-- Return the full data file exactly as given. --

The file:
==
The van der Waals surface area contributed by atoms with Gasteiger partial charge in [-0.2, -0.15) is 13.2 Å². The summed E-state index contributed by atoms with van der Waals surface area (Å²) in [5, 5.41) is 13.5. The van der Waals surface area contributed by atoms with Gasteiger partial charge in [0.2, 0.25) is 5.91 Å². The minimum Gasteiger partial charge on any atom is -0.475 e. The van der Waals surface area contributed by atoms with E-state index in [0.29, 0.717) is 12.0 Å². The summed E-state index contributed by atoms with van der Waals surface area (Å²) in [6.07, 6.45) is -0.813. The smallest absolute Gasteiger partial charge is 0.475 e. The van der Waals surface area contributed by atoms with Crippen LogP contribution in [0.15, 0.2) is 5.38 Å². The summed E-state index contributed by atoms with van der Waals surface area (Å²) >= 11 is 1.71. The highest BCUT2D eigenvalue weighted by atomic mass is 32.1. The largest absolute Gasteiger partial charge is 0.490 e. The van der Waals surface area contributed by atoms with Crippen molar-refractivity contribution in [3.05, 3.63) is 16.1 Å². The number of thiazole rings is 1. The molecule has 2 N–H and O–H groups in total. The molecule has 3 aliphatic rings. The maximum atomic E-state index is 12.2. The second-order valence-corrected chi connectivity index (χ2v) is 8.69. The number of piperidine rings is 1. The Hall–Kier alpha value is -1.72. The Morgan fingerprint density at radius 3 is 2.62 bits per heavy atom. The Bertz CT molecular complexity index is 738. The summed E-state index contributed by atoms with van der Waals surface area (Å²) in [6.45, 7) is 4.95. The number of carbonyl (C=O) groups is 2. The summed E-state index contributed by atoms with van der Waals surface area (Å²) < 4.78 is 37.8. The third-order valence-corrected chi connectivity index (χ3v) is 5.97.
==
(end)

The van der Waals surface area contributed by atoms with Gasteiger partial charge in [-0.2, -0.15) is 13.2 Å². The summed E-state index contributed by atoms with van der Waals surface area (Å²) in [5, 5.41) is 13.5. The van der Waals surface area contributed by atoms with Gasteiger partial charge in [0.2, 0.25) is 5.91 Å². The minimum Gasteiger partial charge on any atom is -0.475 e. The van der Waals surface area contributed by atoms with E-state index in [0.29, 0.717) is 12.0 Å². The summed E-state index contributed by atoms with van der Waals surface area (Å²) in [6.07, 6.45) is -0.813. The smallest absolute Gasteiger partial charge is 0.475 e. The van der Waals surface area contributed by atoms with Crippen LogP contribution in [0.15, 0.2) is 5.38 Å². The summed E-state index contributed by atoms with van der Waals surface area (Å²) >= 11 is 1.71. The highest BCUT2D eigenvalue weighted by atomic mass is 32.1. The largest absolute Gasteiger partial charge is 0.490 e. The van der Waals surface area contributed by atoms with Crippen molar-refractivity contribution in [3.05, 3.63) is 16.1 Å². The number of thiazole rings is 1. The molecule has 2 N–H and O–H groups in total. The molecule has 3 aliphatic rings. The maximum atomic E-state index is 12.2. The second-order valence-corrected chi connectivity index (χ2v) is 8.69. The number of piperidine rings is 1. The Hall–Kier alpha value is -1.72. The Morgan fingerprint density at radius 3 is 2.62 bits per heavy atom. The Bertz CT molecular complexity index is 738. The summed E-state index contributed by atoms with van der Waals surface area (Å²) in [6.45, 7) is 4.95. The number of carbonyl (C=O) groups is 2. The summed E-state index contributed by atoms with van der Waals surface area (Å²) < 4.78 is 37.8. The third-order valence-corrected chi connectivity index (χ3v) is 5.97.